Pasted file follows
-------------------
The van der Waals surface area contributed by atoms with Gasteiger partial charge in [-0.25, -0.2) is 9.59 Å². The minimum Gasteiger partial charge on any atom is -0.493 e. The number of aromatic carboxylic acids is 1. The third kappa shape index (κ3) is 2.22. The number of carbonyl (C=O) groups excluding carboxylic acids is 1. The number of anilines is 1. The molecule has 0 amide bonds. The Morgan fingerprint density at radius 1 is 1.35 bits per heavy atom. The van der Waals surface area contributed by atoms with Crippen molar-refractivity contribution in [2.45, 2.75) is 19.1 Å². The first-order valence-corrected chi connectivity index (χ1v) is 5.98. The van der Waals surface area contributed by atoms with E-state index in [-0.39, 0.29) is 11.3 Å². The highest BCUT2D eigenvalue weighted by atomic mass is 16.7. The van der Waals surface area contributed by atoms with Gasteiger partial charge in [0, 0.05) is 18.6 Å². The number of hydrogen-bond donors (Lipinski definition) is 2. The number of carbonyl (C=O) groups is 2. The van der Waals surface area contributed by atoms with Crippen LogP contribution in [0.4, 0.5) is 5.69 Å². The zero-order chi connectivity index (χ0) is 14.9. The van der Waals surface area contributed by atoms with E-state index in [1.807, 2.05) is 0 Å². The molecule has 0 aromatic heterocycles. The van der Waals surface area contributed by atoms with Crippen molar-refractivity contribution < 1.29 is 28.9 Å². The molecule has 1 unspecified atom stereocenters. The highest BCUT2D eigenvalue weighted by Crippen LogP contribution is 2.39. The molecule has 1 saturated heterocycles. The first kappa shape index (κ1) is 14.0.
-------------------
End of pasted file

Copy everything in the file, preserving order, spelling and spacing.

The van der Waals surface area contributed by atoms with Gasteiger partial charge in [-0.25, -0.2) is 9.59 Å². The minimum Gasteiger partial charge on any atom is -0.493 e. The number of aromatic carboxylic acids is 1. The third kappa shape index (κ3) is 2.22. The number of carbonyl (C=O) groups excluding carboxylic acids is 1. The number of anilines is 1. The molecule has 0 amide bonds. The Morgan fingerprint density at radius 1 is 1.35 bits per heavy atom. The van der Waals surface area contributed by atoms with Crippen molar-refractivity contribution in [2.45, 2.75) is 19.1 Å². The first-order valence-corrected chi connectivity index (χ1v) is 5.98. The van der Waals surface area contributed by atoms with E-state index in [-0.39, 0.29) is 11.3 Å². The highest BCUT2D eigenvalue weighted by atomic mass is 16.7. The van der Waals surface area contributed by atoms with Gasteiger partial charge in [0, 0.05) is 18.6 Å². The number of hydrogen-bond donors (Lipinski definition) is 2. The number of carbonyl (C=O) groups is 2. The van der Waals surface area contributed by atoms with Crippen LogP contribution in [0.4, 0.5) is 5.69 Å². The zero-order chi connectivity index (χ0) is 14.9. The van der Waals surface area contributed by atoms with E-state index in [1.807, 2.05) is 0 Å². The molecule has 0 aromatic heterocycles. The van der Waals surface area contributed by atoms with Crippen molar-refractivity contribution < 1.29 is 28.9 Å². The molecule has 1 unspecified atom stereocenters. The highest BCUT2D eigenvalue weighted by Crippen LogP contribution is 2.39. The molecule has 1 saturated heterocycles. The first kappa shape index (κ1) is 14.0.